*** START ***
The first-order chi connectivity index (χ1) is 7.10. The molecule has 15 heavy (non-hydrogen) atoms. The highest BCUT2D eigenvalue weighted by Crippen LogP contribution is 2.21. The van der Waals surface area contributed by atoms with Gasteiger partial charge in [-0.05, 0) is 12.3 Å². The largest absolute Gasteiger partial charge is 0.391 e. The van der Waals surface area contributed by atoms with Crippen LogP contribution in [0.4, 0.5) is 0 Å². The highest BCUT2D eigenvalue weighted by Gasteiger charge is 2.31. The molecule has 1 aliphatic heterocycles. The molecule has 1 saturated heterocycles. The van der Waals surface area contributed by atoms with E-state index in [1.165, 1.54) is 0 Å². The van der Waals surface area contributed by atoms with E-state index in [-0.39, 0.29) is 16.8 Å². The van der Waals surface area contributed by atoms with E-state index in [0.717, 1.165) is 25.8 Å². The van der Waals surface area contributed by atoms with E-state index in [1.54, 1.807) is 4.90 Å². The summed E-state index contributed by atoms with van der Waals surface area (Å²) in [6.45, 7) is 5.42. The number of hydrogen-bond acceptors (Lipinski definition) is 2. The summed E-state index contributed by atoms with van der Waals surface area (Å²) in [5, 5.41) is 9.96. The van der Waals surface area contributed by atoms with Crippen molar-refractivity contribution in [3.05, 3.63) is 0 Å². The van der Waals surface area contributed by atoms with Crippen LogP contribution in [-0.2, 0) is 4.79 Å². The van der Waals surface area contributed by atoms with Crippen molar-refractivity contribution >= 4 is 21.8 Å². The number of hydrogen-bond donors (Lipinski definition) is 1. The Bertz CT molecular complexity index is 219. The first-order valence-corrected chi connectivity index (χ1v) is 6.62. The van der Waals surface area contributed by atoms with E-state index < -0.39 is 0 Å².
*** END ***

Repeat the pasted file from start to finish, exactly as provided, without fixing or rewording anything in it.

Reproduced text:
The first-order chi connectivity index (χ1) is 7.10. The molecule has 15 heavy (non-hydrogen) atoms. The highest BCUT2D eigenvalue weighted by Crippen LogP contribution is 2.21. The van der Waals surface area contributed by atoms with Gasteiger partial charge in [-0.05, 0) is 12.3 Å². The largest absolute Gasteiger partial charge is 0.391 e. The van der Waals surface area contributed by atoms with Crippen LogP contribution in [0.4, 0.5) is 0 Å². The highest BCUT2D eigenvalue weighted by Gasteiger charge is 2.31. The molecule has 1 aliphatic heterocycles. The molecule has 1 saturated heterocycles. The van der Waals surface area contributed by atoms with E-state index in [1.165, 1.54) is 0 Å². The van der Waals surface area contributed by atoms with E-state index in [-0.39, 0.29) is 16.8 Å². The van der Waals surface area contributed by atoms with E-state index in [0.717, 1.165) is 25.8 Å². The van der Waals surface area contributed by atoms with E-state index in [1.54, 1.807) is 4.90 Å². The summed E-state index contributed by atoms with van der Waals surface area (Å²) in [6.45, 7) is 5.42. The number of hydrogen-bond acceptors (Lipinski definition) is 2. The summed E-state index contributed by atoms with van der Waals surface area (Å²) in [5, 5.41) is 9.96. The van der Waals surface area contributed by atoms with Crippen molar-refractivity contribution in [3.05, 3.63) is 0 Å². The van der Waals surface area contributed by atoms with Crippen LogP contribution in [-0.2, 0) is 4.79 Å². The van der Waals surface area contributed by atoms with Crippen molar-refractivity contribution >= 4 is 21.8 Å². The number of hydrogen-bond donors (Lipinski definition) is 1. The Bertz CT molecular complexity index is 219. The first-order valence-corrected chi connectivity index (χ1v) is 6.62. The van der Waals surface area contributed by atoms with E-state index < -0.39 is 0 Å².